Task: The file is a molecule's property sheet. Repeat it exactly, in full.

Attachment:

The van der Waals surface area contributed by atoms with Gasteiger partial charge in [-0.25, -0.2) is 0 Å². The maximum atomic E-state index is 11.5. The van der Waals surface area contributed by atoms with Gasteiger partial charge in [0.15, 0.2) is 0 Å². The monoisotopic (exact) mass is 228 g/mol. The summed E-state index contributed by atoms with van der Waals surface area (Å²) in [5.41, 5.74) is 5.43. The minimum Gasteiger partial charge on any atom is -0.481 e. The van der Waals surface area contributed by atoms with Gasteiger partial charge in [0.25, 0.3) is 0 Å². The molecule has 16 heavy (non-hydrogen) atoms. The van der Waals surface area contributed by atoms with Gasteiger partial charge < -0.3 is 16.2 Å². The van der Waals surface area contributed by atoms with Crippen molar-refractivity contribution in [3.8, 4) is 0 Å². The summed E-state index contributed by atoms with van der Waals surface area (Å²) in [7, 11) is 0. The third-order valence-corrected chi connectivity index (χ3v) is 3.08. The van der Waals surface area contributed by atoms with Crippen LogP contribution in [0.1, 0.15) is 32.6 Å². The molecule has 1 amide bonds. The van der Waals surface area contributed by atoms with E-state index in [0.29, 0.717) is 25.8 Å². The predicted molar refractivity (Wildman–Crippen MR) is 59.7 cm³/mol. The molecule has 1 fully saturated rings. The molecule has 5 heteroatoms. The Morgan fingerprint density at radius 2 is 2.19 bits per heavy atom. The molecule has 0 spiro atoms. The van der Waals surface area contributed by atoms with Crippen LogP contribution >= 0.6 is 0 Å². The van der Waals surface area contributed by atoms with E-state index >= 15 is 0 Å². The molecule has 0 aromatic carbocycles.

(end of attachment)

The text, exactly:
The van der Waals surface area contributed by atoms with Gasteiger partial charge in [-0.25, -0.2) is 0 Å². The maximum atomic E-state index is 11.5. The van der Waals surface area contributed by atoms with Gasteiger partial charge in [0.15, 0.2) is 0 Å². The monoisotopic (exact) mass is 228 g/mol. The summed E-state index contributed by atoms with van der Waals surface area (Å²) in [5.41, 5.74) is 5.43. The minimum Gasteiger partial charge on any atom is -0.481 e. The van der Waals surface area contributed by atoms with Gasteiger partial charge in [0.25, 0.3) is 0 Å². The molecule has 16 heavy (non-hydrogen) atoms. The van der Waals surface area contributed by atoms with Gasteiger partial charge < -0.3 is 16.2 Å². The van der Waals surface area contributed by atoms with Crippen molar-refractivity contribution in [3.8, 4) is 0 Å². The summed E-state index contributed by atoms with van der Waals surface area (Å²) in [7, 11) is 0. The third-order valence-corrected chi connectivity index (χ3v) is 3.08. The van der Waals surface area contributed by atoms with Crippen LogP contribution in [0.1, 0.15) is 32.6 Å². The molecule has 1 amide bonds. The van der Waals surface area contributed by atoms with E-state index in [0.29, 0.717) is 25.8 Å². The predicted molar refractivity (Wildman–Crippen MR) is 59.7 cm³/mol. The molecule has 1 fully saturated rings. The molecule has 5 heteroatoms. The Morgan fingerprint density at radius 2 is 2.19 bits per heavy atom. The molecule has 0 spiro atoms. The van der Waals surface area contributed by atoms with Crippen LogP contribution >= 0.6 is 0 Å². The van der Waals surface area contributed by atoms with E-state index >= 15 is 0 Å². The molecule has 0 aromatic carbocycles.